Food prices continue to rise in the United States. According to experts, this is largely happening due to supply chain issues and the pandemic. Inflation is higher than it has been in years. The price of groceries has risen steadily during the last two years, especially the cost of fresh fruits and vegetables. Meats are also rising in price. Each of us are noticing these food prices going up in our own trips to the grocery store. At the Storehouse and other food pantries, rising food prices can have a negative effect in three ways.
Rising Food Prices Impact the Numbers of People that Need Food Pantries
Hunger has been an ongoing struggle in New Mexico. Lots of families live month to month, barely making ends meet. One major expense like a car repair or a trip to the doctor can push that budget to the limit. As food prices rise, more people rely on hunger organizations to feed themselves or their families. Their limited dollars don’t go as far so food from the Storehouse is needed.
Recently, we were talking to a retired veteran about this issue. In years past, if he had more prescriptions or had another expense he didn’t expect, he would come to the Storehouse a few times a year to make sure he had something to eat. With the food prices where they are now he’s been coming to the food pantry almost every month. Without the Storehouse he would be skipping meals. Lots of adults and even children in our community do that. One in 3 children is going hungry in New Mexico, which is higher than national statistics. We rank among the highest for adult food insecurity, too. This gentleman explained that he’d missed meals before. However, his current medications are supposed to be taken with food and he was worried he wouldn’t have enough food to consistently do that. Thankfully, the Storehouse and other food organizations across New Mexico are here to help.
Increases Mean the Food Pantry Pays More for Groceries
Food prices are rising for everyone and food pantries are no different. The Storehouse buys at wholesale prices, so the pantry gets better deals than the general public. Still, every dollar matters when over 42,000 people on average count on your organization to provide meals.
So far, we have mostly been able to hold our costs down and stick to our budget by choosing different items. That has limited our ability to buy certain foods. For example, meats and fresh produce have been harder to get. Thankfully, lots of the food the Storehouse gives away is donated to the food pantry. For several years in a row we have only purchased 6 percent of the food we give away. The rest came from donations.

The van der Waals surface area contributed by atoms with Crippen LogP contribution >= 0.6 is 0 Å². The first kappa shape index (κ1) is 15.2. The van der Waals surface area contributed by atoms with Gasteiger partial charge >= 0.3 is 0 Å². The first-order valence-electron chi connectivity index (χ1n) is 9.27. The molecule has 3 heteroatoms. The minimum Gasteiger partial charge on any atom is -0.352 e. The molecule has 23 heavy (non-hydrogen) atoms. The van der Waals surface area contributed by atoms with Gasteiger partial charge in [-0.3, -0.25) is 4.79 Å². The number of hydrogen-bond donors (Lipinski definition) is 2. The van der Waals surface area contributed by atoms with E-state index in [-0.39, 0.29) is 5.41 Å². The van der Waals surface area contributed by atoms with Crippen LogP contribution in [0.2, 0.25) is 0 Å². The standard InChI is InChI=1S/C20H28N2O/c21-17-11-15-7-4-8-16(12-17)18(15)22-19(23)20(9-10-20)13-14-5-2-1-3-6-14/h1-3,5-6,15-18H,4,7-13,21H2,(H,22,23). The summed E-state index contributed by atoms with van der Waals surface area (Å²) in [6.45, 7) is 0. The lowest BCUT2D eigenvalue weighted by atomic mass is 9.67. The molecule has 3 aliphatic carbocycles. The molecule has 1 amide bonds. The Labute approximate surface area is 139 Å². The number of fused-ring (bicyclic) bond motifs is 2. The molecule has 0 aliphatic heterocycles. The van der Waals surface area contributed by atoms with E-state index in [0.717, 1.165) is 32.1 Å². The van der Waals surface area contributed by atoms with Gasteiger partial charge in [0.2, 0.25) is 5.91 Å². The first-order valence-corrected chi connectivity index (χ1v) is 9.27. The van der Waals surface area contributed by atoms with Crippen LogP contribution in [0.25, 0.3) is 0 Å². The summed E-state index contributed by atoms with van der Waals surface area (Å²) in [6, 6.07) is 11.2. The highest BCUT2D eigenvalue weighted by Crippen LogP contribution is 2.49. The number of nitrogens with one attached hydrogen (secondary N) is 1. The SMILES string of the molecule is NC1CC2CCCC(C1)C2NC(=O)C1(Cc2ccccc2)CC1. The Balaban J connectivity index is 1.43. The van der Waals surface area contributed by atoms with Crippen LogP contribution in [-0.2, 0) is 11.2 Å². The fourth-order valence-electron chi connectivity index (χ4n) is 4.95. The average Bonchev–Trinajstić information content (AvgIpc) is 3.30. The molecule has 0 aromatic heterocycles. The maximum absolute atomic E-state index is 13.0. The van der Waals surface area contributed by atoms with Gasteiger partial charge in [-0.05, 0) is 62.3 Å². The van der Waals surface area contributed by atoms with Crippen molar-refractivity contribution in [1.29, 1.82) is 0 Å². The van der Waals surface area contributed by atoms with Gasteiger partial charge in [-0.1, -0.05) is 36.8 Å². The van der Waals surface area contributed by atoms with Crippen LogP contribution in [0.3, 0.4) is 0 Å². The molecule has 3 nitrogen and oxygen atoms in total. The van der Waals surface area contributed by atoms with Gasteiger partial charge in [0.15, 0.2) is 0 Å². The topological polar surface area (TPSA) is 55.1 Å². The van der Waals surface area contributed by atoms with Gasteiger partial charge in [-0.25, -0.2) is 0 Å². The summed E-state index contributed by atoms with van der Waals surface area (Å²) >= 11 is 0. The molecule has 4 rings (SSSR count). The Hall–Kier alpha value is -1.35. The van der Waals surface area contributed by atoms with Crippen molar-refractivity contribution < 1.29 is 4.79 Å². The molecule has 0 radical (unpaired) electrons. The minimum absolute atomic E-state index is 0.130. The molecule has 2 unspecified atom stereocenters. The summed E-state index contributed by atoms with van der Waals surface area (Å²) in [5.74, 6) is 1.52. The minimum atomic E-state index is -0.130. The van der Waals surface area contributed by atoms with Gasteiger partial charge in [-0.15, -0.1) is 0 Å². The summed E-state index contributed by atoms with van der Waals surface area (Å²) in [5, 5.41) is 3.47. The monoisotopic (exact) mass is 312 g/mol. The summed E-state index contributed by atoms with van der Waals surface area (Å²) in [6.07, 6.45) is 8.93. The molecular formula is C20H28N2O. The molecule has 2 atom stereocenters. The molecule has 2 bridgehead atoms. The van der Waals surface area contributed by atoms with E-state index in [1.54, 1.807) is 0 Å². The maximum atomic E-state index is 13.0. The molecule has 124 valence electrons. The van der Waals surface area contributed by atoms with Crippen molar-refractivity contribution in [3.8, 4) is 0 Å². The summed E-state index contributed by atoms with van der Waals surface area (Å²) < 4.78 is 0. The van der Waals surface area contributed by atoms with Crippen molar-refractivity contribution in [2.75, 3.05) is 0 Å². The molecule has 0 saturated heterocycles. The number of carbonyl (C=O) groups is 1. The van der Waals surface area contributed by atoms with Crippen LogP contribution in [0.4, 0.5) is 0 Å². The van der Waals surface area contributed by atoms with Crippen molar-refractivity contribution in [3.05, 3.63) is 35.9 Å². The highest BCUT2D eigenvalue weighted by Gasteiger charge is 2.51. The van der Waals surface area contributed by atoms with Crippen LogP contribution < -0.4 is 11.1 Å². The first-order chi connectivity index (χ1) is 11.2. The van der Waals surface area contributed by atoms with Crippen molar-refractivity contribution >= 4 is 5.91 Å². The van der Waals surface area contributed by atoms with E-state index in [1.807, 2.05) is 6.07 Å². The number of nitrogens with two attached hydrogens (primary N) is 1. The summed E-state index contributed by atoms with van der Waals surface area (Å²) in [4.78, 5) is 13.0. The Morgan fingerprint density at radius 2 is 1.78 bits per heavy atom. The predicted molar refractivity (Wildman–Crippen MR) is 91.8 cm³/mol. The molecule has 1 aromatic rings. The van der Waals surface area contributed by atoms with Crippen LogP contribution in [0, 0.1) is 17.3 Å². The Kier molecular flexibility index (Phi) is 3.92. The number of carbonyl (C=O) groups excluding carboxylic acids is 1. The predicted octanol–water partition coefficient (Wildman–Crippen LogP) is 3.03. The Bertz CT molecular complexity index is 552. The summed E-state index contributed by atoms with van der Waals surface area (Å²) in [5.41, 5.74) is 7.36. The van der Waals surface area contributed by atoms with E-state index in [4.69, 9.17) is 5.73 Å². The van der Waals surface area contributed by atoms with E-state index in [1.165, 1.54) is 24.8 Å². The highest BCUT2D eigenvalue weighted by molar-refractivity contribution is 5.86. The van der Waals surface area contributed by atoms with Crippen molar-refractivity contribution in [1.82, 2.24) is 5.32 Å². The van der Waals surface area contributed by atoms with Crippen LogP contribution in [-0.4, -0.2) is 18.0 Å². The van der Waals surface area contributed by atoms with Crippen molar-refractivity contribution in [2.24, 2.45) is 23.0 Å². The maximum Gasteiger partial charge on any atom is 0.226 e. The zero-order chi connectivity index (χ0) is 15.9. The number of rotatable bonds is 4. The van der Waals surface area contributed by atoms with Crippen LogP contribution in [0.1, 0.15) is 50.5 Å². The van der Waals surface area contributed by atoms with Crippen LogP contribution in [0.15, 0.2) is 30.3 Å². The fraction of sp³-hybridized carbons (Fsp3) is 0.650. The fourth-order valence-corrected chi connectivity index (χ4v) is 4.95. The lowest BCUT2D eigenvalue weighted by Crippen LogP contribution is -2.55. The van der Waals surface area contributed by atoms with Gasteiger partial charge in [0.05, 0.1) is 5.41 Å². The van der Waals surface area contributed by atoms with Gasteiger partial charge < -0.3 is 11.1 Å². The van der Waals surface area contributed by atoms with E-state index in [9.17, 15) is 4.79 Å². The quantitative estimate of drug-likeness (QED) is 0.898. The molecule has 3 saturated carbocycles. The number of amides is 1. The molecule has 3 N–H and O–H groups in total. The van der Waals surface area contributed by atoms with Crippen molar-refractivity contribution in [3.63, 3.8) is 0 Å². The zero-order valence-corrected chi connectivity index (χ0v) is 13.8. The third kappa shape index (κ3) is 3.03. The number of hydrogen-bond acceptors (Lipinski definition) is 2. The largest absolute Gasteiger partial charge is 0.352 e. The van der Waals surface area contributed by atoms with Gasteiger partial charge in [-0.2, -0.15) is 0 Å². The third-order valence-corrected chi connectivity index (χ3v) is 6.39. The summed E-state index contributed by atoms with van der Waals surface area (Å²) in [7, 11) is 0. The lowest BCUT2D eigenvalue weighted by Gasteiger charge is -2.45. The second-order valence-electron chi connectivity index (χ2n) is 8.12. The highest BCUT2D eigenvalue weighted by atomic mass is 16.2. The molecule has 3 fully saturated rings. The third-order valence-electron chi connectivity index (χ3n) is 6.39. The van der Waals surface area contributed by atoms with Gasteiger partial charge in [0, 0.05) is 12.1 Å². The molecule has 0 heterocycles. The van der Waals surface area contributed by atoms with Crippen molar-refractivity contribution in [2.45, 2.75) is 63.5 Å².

As Prices Rise, Food Donations Go Down
The vast majority of the food that the Storehouse gives away is donated to the food pantry. First, the food comes from surplus groceries. A great example is Albertsons Market whose stores are major contributors to the Storehouse. Our drivers pick up from over a dozen grocery stores every week. Items the grocers donate include meats, dairy products, canned goods, and fresh fruits and vegetables. These generous gifts make up a big part of what the food pantry gives away.
Second, local businesses, schools, and clubs hold food drives for the Storehouse. For example, on Saturday February 5, 2022, several boy scout troops are hosting the “Scouting for Food” food drive in hopes of collecting several thousand pounds of food for our operations. On any given week, dozens of food drives are happening all over town. Those donations are canned goods or shelf stable items. These food drives are greatly appreciated, as well.
Both of these categories of donated food are being impacted as food prices rise. Firstly, the grocery stores have been having supply chain issues and limits in some stock due to pricing. As a result, the food we are picking up has been reduced which means we have less to give away. Secondly, food drives can struggle because they rely on members of the public to give food, who are the very people who are paying more at the grocery store. Most of the time people will dedicate a certain dollar amount to support a food drive. Such as telling themselves they will buy an extra $20 in peanut butter to support the effort. However, those dollars are not going as far right now. The amount of food in barrels drops as a result.
How to Help Lessen this Impact to the Storehouse
The Storehouse greatly appreciates everyone who supports our effort. We rely on the generosity of our community to support the fight against hunger. Without people who donate money and food we would not be able to fulfill our mission as a food pantry, and many more people in New Mexico would go hungry. Though food prices are up and making things harder on food organizations, there are definitely ways the public can help.
The first and best way to help a food organization like the Storehouse is a cash donation. Our dollars go farther than the general public since we buy wholesale. We are still able to keep our costs down despite recently rising food prices. One dollar donated still provides 5 meals through the Storehouse.
Second, you can host a food drive yourself. To do so, contact the food pantry at info@StorehouseNM.org or call (505)842-6491 to have barrels brought to your business.
Third, you can do a combination of a food drive and fundraiser. This means you collect food, either in your own containers or by getting some from the Storehouse to fill. In addition, you set up a fundraiser to go along with your drive. It’s easy to do on our website and you can add your organization’s logo and information. That way, people can support your food drive virtually, by giving money to your campaign to the Storehouse, securely online. Even people who are limiting trips to the grocery store due to rising COVID case counts or who don’t live in Albuquerque can easily give.
Any way you support the Storehouse, it is appreciated. Thank you for helping lessen the impact of rising food prices on our food pantry.